Craig Crawford: Walter Cronkite's Vietnam Truth Telling Was 'Liberal Bias'

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Once again, the pundits on Fox are twisting themselves in knots to perpetuate the myth of the "liberal media" while discussing former CBS correspondent Sharyl Attkisson's recent announcement that she was leaving the network. I don't know if she's headed to Fox or not, but given some of her "stellar" reporting on the Affordable Care Act and other notably bad journalism, I'm sure she'd feel right at home with Howie Kurtz and his buddy Lauren Ashburn.

It looks like Craig Crawford is right at home over there as well after watching him on this Sunday's Media Buzz with Kurtz, pretending that CBS has had a "liberal bias" going all the way back to Cronkite. Our media has a bias alright, but it's corporate, not liberal, and CBS is no exception.

CRAWFORD: Well, I don't think there's been any secret that there's liberal bias at CBS going back to when Walter Cronkite denounced the Vietnam War and by LBJ’s admission, drove him out of the White House. I mean...

KURTZ: That was liberal bias?

CRAWFORD: That was going on at the time...

KURTZ: That was based on a reporting trip to Vietnam I will remind you.

CRAWFORD: That was, but that was the liberal point of view against the war, wasn't it? I'm not saying it's wrong. I worked for CBS and The Early Show throughout the Bush years and I can guarantee you almost no one there I can think of voted for Bush, I'm sure. I didn't, either, so it didn't bother me. I think the point is, fess up to it, you know, and then you'll be as critical to the people you support as those you don't.

ASHBURN: I can tell you from firsthand as well that there is liberal bias in the media. I wrote a piece in Fox News Opinion this morning talking about my time as a reporter, where I didn't feel comfortable wearing a cross on the air. This exists, and whether or not it existed for Sharyl Attkisson and these sources are correct, it doesn't undermine the fact that it’s there.


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KURTZ: Well I’m told that a factor in her departure was that she is working on a book, the title of which is Stonewalled: One reporter's fight for truth in Obama’s Washington. So she may have felt stymied not just by her network but also by the difficulty of getting information out of this administration. It's just rare to see somebody walk away at that level with a record of accomplishment.

ASHBURN: And good for her. Good for Sharyl for doing it.

KURTZ: Does it tarnish in any way CBS News?

ASHBURN: I don't know. They can say there is no liberal bias. There are tons of excuses or examples you could point to that would say no.

CRAWFORD: I think it's also true that the Washington media has been biased for Obama since he first surfaced. I mean, back in the 2008 campaign, I thought a lot of the media acted like schoolgirls cheering for Justin Bieber or something. It's waned a bit as the years have gone by. But in general the media, they will chase...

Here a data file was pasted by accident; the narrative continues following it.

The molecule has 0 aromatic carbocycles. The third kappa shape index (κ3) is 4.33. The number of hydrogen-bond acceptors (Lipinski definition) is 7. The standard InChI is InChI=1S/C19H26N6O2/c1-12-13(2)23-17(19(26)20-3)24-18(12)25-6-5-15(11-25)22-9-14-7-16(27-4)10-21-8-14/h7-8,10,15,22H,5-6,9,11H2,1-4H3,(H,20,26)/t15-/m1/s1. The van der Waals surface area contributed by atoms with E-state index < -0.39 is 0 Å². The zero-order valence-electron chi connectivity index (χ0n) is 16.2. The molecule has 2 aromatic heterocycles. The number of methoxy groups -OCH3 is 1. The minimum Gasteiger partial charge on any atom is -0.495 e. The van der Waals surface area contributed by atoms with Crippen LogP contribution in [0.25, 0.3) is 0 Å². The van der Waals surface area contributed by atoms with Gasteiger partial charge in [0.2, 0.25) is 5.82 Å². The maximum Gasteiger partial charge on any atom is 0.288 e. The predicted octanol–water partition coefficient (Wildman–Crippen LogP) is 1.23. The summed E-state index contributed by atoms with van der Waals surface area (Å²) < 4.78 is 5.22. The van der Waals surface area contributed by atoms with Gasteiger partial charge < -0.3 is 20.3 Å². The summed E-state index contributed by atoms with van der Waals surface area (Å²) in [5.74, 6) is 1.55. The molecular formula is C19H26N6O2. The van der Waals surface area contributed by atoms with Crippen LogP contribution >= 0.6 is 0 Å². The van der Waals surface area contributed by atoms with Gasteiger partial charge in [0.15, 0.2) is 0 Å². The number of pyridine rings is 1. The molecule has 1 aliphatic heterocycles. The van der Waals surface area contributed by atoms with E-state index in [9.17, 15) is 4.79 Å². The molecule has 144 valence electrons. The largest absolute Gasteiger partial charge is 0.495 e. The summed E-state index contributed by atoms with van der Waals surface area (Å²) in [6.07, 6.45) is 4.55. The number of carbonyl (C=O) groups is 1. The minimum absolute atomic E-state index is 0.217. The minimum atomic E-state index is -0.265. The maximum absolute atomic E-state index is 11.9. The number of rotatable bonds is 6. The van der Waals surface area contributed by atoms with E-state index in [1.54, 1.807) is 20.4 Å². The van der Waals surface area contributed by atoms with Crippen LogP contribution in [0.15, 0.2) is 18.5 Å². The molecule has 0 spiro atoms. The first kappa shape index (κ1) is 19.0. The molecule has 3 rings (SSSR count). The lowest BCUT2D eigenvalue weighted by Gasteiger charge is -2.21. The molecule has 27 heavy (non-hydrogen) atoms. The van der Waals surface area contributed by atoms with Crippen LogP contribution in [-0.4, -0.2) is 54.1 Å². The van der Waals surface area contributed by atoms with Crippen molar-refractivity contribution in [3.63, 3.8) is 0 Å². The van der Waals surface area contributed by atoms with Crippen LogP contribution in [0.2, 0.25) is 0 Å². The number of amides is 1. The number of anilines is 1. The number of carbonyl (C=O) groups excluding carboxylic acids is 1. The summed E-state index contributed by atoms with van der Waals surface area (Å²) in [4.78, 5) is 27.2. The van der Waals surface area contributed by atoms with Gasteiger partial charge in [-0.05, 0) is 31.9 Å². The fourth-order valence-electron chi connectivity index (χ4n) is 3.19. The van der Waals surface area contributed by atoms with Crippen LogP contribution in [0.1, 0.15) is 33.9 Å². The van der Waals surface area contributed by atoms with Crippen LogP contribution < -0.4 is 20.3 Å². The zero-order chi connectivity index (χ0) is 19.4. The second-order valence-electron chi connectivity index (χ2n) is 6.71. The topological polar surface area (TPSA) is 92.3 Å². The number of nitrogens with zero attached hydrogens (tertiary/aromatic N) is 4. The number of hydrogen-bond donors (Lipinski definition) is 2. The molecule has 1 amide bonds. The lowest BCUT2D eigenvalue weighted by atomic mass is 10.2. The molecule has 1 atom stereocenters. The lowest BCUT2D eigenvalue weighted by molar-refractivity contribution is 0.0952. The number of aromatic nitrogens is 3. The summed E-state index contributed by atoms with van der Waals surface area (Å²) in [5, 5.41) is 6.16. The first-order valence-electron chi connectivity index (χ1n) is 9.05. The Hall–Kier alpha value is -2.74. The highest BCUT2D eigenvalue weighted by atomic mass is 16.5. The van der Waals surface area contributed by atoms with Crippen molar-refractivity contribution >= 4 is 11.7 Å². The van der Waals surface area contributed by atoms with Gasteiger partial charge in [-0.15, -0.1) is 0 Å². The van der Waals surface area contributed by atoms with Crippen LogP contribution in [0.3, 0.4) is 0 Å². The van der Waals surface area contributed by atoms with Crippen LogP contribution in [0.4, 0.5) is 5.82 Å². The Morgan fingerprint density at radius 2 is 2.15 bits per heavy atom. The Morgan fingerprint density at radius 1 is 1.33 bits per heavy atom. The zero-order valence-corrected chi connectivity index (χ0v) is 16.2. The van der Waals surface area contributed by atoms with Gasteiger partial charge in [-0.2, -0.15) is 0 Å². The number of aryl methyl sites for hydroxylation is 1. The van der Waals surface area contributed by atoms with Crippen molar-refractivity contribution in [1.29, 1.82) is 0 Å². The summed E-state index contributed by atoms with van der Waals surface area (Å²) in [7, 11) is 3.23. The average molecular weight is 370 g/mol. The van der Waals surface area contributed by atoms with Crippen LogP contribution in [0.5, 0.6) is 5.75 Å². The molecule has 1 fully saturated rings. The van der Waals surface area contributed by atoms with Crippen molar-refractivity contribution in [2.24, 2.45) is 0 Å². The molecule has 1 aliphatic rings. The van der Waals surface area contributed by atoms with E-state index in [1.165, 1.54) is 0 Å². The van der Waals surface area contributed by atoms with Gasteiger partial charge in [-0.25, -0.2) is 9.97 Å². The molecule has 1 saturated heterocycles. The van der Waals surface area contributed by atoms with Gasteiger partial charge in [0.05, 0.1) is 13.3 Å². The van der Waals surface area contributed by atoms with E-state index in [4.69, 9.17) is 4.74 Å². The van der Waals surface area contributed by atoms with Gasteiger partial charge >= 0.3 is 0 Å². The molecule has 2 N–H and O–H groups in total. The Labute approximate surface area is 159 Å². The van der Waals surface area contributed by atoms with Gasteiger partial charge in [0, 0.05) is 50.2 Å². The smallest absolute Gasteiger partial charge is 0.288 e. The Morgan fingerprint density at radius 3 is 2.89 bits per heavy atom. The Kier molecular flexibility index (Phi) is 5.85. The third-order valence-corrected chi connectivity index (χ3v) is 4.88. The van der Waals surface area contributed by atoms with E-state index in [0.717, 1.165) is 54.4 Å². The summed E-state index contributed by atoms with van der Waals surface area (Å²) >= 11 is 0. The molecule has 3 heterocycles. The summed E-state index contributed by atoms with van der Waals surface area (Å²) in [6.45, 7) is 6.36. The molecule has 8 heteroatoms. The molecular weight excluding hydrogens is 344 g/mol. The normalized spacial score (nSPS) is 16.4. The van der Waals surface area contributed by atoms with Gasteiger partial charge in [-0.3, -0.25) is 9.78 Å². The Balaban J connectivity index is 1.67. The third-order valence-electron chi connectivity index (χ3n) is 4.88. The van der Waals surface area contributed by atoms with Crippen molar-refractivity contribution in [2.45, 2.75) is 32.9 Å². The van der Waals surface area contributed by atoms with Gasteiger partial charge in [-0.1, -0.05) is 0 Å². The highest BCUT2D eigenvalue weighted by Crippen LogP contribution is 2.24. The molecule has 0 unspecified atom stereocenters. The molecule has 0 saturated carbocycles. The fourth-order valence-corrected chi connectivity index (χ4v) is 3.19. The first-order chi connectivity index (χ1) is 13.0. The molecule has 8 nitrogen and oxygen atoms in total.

(CROSSTALK)

KURTZ: ... he says the media has been soft on this president.

CRAWFORD: No, actually, I didn't vote Obama. I just said I didn't vote for Bush.

ASHBURN: You didn't vote?

KURTZ: I have to add because somebody did a lot of investigative reporting when I was a younger person. It is not uncommon for reporters to clash with their bosses over difficult stories, about what is ready to publish but there does seem to have been a pattern here. And when Attkisson told me was it's been three years since she could get any of her investigative pitches on the air as opposed to stories CBS wanted her to do.

PINKERTON: And let’s see when did Obama become president? Oh yeah five years ago. So the hard times of her getting her stories on the air happened when she started digging deep and drawing blood from the Obama Administration. That’s no shock. I hope she finds a new career somewhere else where they’ll let her cover stories freely and fairly.

KURTZ: But I do think that it can be a way of tarnishing or neutralizing reporters when you say they lean one way or the other when Sharyl Attkisson's record shows that she has taken on both sides, as well as corporations, not just political stories.

ASHBURN: But do we really believe in this day and age that reporters can be objective? That journalists can be completely objective without bringing their bias to the table?

KURTZ: We believe they can be fair.

ASHBURN: Exactly, which is a lot different than being biased.

CRAWFORD: I mean we don't check our citizenship at the door when we become journalists, and I think the point is, fess up to it and show people you're as tough on the people you support as those you don't. I mean that’s an easy...

PINKERTON: Journalistic credo includes words like speak truth to power. Okay, power is the Obama Administration. It was the Bush administration then. Now it's Obama now, and reporters should be equally energetic towards both.

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